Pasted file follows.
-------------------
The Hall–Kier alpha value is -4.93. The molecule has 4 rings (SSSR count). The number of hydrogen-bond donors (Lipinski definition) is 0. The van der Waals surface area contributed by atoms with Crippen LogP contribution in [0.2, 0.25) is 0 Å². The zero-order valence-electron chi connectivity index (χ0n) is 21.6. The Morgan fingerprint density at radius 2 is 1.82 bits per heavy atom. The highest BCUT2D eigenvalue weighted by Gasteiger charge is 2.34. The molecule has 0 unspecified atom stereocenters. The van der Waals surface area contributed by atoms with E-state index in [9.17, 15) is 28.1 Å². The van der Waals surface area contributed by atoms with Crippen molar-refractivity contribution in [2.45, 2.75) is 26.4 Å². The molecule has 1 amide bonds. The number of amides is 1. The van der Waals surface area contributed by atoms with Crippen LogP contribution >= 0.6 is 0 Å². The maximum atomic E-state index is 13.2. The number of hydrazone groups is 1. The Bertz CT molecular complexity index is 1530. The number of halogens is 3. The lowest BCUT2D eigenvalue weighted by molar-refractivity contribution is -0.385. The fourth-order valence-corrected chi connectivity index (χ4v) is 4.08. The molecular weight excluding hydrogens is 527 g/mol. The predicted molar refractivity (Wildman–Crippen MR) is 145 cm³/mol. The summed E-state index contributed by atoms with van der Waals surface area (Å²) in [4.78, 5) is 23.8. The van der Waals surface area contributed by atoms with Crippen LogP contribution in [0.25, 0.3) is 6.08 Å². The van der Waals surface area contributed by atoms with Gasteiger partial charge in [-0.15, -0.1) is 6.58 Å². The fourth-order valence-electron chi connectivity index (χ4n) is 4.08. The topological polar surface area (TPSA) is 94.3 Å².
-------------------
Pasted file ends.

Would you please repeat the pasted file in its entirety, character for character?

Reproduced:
The Hall–Kier alpha value is -4.93. The molecule has 4 rings (SSSR count). The number of hydrogen-bond donors (Lipinski definition) is 0. The van der Waals surface area contributed by atoms with Crippen LogP contribution in [0.2, 0.25) is 0 Å². The zero-order valence-electron chi connectivity index (χ0n) is 21.6. The Morgan fingerprint density at radius 2 is 1.82 bits per heavy atom. The highest BCUT2D eigenvalue weighted by Gasteiger charge is 2.34. The molecule has 0 unspecified atom stereocenters. The van der Waals surface area contributed by atoms with E-state index in [9.17, 15) is 28.1 Å². The van der Waals surface area contributed by atoms with Crippen molar-refractivity contribution in [2.45, 2.75) is 26.4 Å². The molecule has 1 amide bonds. The number of amides is 1. The van der Waals surface area contributed by atoms with Crippen LogP contribution >= 0.6 is 0 Å². The maximum atomic E-state index is 13.2. The number of hydrazone groups is 1. The Bertz CT molecular complexity index is 1530. The number of halogens is 3. The lowest BCUT2D eigenvalue weighted by molar-refractivity contribution is -0.385. The fourth-order valence-corrected chi connectivity index (χ4v) is 4.08. The molecular weight excluding hydrogens is 527 g/mol. The predicted molar refractivity (Wildman–Crippen MR) is 145 cm³/mol. The summed E-state index contributed by atoms with van der Waals surface area (Å²) in [4.78, 5) is 23.8. The van der Waals surface area contributed by atoms with Crippen LogP contribution in [0.25, 0.3) is 6.08 Å². The van der Waals surface area contributed by atoms with Gasteiger partial charge in [-0.15, -0.1) is 6.58 Å². The fourth-order valence-electron chi connectivity index (χ4n) is 4.08. The topological polar surface area (TPSA) is 94.3 Å².